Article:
By Aidan Rubio
Patty Montmorency first became involved with the Red Cross at the age of 16 by helping her mother, who was an RN at the time. Montmorency would help her mother receive, package, and process blood from donors in Albany, Oregon.
Now 63, Montmorency has been back with the Red Cross for more than 10 years, filling the position of Transportation Specialist Lead at the Oakland Blood Center.
In May of this year, she received the prestigious Clara Barton Award for Meritorious Volunteer Leadership from the American Red Cross of the Bay Area.
As Transportation Specialist, Montmorency is tasked with transporting blood products from one location to another. As she was reminded on one very memorable day, it's a position that can — and does — save lives.
On that particular day, Montmorency had just arrived for a delivery shift when one of the employees greeted her by saying: “I’m so glad you are here! This blood has to be delivered to a baby within four hours, and it must not stop moving or else it will coagulate.” After hearing this, Montmorency was stunned by the importance of this task, and surprised by the fact that her colleagues had specifically chosen her to execute it.
Montmorency usually does not know anything regarding the recipient of the blood she is entrusted to deliver. "But in this case, I was given some information about the patient, and even the small amount of knowledge I had quickly humanized the patient and created a sort of emotional bond with the baby we were all working to keep alive."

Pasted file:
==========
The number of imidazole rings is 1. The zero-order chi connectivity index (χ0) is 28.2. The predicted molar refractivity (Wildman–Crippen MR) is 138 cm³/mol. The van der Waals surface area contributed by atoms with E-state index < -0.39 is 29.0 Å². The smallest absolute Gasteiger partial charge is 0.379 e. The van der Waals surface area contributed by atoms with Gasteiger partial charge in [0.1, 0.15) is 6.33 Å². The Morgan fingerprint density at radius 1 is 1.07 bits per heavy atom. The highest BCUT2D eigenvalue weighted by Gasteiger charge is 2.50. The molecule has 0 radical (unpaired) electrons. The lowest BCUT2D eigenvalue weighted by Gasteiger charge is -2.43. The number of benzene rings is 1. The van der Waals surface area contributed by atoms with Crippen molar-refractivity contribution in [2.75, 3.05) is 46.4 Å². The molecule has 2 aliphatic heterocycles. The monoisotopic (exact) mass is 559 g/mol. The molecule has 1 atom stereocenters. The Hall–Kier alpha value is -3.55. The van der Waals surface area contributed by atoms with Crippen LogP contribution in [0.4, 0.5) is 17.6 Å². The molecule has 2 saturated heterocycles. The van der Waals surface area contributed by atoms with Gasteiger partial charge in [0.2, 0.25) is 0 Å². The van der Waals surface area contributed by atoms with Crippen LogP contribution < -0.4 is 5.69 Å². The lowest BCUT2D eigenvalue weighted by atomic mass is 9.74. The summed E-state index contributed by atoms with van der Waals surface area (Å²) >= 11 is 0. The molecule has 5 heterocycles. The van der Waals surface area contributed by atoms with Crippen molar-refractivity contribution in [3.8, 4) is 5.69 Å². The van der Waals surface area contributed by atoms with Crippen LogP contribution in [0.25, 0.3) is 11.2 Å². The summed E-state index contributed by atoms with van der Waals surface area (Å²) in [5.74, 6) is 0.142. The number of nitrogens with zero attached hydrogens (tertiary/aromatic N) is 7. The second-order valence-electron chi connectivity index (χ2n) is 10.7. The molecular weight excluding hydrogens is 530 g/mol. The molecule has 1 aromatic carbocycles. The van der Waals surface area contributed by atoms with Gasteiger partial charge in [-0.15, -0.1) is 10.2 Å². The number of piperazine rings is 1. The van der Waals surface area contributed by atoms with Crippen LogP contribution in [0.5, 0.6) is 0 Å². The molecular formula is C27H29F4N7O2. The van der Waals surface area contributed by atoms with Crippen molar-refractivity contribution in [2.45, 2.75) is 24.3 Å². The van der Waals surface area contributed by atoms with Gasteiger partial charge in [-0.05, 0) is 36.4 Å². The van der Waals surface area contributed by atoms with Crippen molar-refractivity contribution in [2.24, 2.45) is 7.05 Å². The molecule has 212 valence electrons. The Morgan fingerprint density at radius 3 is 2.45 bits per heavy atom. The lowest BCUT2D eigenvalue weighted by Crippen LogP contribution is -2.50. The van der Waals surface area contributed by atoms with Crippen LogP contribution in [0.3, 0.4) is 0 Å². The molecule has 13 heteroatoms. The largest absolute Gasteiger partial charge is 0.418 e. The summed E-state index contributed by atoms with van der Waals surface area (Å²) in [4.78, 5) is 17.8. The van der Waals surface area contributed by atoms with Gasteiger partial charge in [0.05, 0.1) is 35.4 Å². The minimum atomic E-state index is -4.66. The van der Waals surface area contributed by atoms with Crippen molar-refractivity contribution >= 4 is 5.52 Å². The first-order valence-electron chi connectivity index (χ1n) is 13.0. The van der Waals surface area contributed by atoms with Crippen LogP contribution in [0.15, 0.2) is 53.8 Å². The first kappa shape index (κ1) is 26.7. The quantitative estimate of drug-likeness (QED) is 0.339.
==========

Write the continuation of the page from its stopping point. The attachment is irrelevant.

Not only does Montmorency work to transport blood and blood products, but she also plays a crucial role in building and maintaining the entire group of drivers who volunteer at the Blood Center in Oakland. She recruits, schedules, trains, and manages other drivers.
Montmorency is so dedicated to the Red Cross's blood services efforts that she has even developed her own training procedures in order to help new drivers — and with that experience, authored the first-ever volunteer driver manual for Red Cross use in Northern California. The manual has procedures and delivery directions to each of the many hospitals and labs — and she keeps them all up to date.
It should come as no surprise then that, because of Montmorency's leadership and dedication, many different departments within Biomedical Services in the Red Cross's Northern California Coastal Region rely on her to help advance their operations.
While Montmorency's involvement with the Red Cross today is no longer focused on collecting and packaging blood like she did with her mother those many years ago, she still exudes the same passion for her Red Cross work.
What is the source of that passion? Montmorency believes that the core values of the Red Cross closely align with her personal values and are “easy to embrace.” She also gushes about the quality of the people with whom she works.
"I am so grateful for the many positive connections I have developed with my wonderful Red Cross colleagues and with the hospital clients that we all support," she says. "With the tremendous support of our blood donors, our work ultimately serves many, many patients — people we never meet, but who really depend on the Red Cross doing its job."
About the author: Aidan Rubio wrote this article while interning during the summer of 2016 for the American Red Cross of the Silicon Valley.